Wondered around a while then went for the whistle bus home but as we came up the escalator onto High Street about 6 policemen brushed past me and arrested 3 of my mates for theft (they weren't trying to conceal anything).

They were release with a caution at West Bar.

Real shame we used to love going there even though it could take an age to get a drink.

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This was my pub of choice in town and I started drinking there in 1970/71. If we were there early enough we went for the seats below the window to the street level on your immediate left as you went downstairs. You had the advantage of seeing everything that went on in the bar and admiring the view as mini skirted girls walked past on Leopold Street.

You possibly saw me fall over the row of beer barrels waiting for the drayman!

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Spent part of my STAG night in there in October 68. Don't remember much about it except some clown trying to get us to go to the Barley Corn next, - now that was a pub ?????

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My one memory of the Buck was my stag night. One of our stops on our pub crawl.

How I made the stairs I have no idea. Luckily we did this on the thursday so we made the church on the saturday ok.   

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On 14/02/2007 at 16:31, Sheffield History said:

also a piece about Vietnam, but right now I cannot remember the singer – lyrics were:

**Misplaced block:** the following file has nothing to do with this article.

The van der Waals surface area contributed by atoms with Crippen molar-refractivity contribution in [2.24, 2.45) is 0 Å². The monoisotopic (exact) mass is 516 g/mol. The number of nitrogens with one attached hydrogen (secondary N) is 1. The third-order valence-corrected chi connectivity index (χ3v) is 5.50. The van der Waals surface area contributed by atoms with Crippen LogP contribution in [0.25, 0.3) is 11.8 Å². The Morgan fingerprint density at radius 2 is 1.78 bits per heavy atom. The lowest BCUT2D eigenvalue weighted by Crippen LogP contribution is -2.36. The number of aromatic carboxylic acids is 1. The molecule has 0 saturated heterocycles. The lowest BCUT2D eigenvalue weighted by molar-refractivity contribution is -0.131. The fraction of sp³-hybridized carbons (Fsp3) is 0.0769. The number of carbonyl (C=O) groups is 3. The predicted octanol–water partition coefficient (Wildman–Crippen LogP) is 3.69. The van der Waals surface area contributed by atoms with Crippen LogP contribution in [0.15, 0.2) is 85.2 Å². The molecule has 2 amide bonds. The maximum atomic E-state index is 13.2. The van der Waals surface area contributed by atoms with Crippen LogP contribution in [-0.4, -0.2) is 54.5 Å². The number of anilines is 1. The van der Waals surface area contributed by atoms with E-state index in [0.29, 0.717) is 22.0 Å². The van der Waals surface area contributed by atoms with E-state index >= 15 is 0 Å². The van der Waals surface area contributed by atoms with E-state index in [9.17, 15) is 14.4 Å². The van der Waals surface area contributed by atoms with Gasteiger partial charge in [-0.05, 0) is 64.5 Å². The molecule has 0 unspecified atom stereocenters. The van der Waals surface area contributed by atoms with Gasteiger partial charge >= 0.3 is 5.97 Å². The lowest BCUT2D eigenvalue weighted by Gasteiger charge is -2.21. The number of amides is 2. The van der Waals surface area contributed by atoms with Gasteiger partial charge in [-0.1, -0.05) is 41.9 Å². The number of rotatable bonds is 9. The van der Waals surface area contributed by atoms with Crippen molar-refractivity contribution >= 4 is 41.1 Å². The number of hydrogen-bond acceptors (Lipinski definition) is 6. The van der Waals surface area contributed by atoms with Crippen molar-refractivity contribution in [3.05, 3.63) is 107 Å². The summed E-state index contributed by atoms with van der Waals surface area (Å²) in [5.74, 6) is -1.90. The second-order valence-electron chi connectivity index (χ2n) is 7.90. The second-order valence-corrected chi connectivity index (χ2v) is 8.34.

"And its one. Two, three, what are we fighting for? Don’t ask me I don’t give a damn,Next stop is Vietnam

This is a song by Arlo Guthrie, son of Woody Guthrie.  I have it on an album, (I think the album is Alice's Restaurant), which I bought in Wilson Peck music store, in about 1975 or 76 - just a few yards from where The Buccaneer had been.  I don't remember the name of that particular song.

I was far too young to ever go in The Buccaneer, but I do remember a huge pirate outside the Leopold Street door, which isn't in the photo at the top of the thread.  Does anyone else remember this?  I think it was sitting down in a huge chair, and it may have had a hook for a hand.  Was it made of plastic, wood, plaster?  It was certainly there in the last two or three years before they demolished The Grand Hotel.

I spent 1979 to 1984 working on the 7th floor of the Fountain Precinct, so the Pig & Whistle, (later the Fountain Bar), which occupied the physical space of The Buccaneer, became a regular after-work drinking hole, and Josephine's felt like it was "our" sports & social club.

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On 22/07/2013 at 23:50, thejoker53 said:

I remember the dancer he was called Mighty Melvin

 

He was indeed. He also went by the title of the Mighty Atom iirc - at least I herd him called that. He also used to perform at a bar/pub at the junction of Staniforth Road and Attercliffe road, near the old Banners store because we saw him there. I did have a girlfriend who knew him to talk to and he was a nice guy, and couldn't half dance too. 

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On 13/01/2019 at 18:26, Craigio said:

This is a song by Arlo Guthrie, son of Woody Guthrie.  I have it on an album, (I think the album is Alice's Restaurant), which I bought in Wilson Peck music store, in about 1975 or 76 - just a few yards from where The Buccaneer had been.  I don't remember the name of that particular song.